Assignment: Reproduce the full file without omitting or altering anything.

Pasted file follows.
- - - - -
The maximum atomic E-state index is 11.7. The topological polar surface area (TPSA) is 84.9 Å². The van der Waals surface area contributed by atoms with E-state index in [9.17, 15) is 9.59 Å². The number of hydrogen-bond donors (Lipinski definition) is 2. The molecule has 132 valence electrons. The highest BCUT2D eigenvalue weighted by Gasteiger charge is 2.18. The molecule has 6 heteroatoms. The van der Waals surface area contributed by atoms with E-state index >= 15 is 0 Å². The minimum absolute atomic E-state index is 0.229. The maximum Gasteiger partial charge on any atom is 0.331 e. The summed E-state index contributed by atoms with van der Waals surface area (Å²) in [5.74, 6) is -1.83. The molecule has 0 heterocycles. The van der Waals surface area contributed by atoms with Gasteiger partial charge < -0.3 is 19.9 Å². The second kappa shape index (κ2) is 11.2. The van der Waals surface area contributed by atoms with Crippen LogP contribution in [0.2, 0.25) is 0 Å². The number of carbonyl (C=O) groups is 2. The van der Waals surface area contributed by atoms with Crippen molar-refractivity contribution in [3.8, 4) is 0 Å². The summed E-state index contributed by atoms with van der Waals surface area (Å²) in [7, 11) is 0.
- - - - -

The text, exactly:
The maximum atomic E-state index is 11.7. The topological polar surface area (TPSA) is 84.9 Å². The van der Waals surface area contributed by atoms with E-state index in [9.17, 15) is 9.59 Å². The number of hydrogen-bond donors (Lipinski definition) is 2. The molecule has 132 valence electrons. The highest BCUT2D eigenvalue weighted by Gasteiger charge is 2.18. The molecule has 6 heteroatoms. The van der Waals surface area contributed by atoms with E-state index >= 15 is 0 Å². The minimum absolute atomic E-state index is 0.229. The maximum Gasteiger partial charge on any atom is 0.331 e. The summed E-state index contributed by atoms with van der Waals surface area (Å²) in [5.74, 6) is -1.83. The molecule has 0 heterocycles. The van der Waals surface area contributed by atoms with Gasteiger partial charge < -0.3 is 19.9 Å². The second kappa shape index (κ2) is 11.2. The van der Waals surface area contributed by atoms with Crippen LogP contribution in [0.2, 0.25) is 0 Å². The number of carbonyl (C=O) groups is 2. The van der Waals surface area contributed by atoms with Crippen molar-refractivity contribution in [3.8, 4) is 0 Å². The summed E-state index contributed by atoms with van der Waals surface area (Å²) in [7, 11) is 0.